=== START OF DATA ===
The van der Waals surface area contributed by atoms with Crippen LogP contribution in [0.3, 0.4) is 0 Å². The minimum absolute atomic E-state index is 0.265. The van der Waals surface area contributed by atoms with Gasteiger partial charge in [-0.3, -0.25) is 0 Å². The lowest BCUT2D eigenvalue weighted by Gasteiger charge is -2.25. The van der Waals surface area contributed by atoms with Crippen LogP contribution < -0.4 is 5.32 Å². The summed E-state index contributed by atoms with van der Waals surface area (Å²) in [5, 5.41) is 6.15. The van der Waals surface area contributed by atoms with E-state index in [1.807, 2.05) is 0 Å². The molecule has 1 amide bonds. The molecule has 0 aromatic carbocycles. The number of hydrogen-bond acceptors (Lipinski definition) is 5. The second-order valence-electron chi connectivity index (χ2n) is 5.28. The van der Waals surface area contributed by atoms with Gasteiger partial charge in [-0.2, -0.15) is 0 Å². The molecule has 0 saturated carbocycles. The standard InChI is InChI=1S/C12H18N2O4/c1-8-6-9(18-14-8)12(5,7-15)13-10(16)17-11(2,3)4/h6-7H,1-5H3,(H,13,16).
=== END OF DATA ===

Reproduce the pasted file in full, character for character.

The van der Waals surface area contributed by atoms with Crippen LogP contribution in [0.3, 0.4) is 0 Å². The minimum absolute atomic E-state index is 0.265. The van der Waals surface area contributed by atoms with Gasteiger partial charge in [-0.3, -0.25) is 0 Å². The lowest BCUT2D eigenvalue weighted by Gasteiger charge is -2.25. The van der Waals surface area contributed by atoms with Crippen LogP contribution < -0.4 is 5.32 Å². The summed E-state index contributed by atoms with van der Waals surface area (Å²) in [5, 5.41) is 6.15. The van der Waals surface area contributed by atoms with E-state index in [1.807, 2.05) is 0 Å². The molecule has 1 amide bonds. The molecule has 0 aromatic carbocycles. The number of hydrogen-bond acceptors (Lipinski definition) is 5. The second-order valence-electron chi connectivity index (χ2n) is 5.28. The van der Waals surface area contributed by atoms with Gasteiger partial charge in [-0.2, -0.15) is 0 Å². The molecule has 0 saturated carbocycles. The standard InChI is InChI=1S/C12H18N2O4/c1-8-6-9(18-14-8)12(5,7-15)13-10(16)17-11(2,3)4/h6-7H,1-5H3,(H,13,16).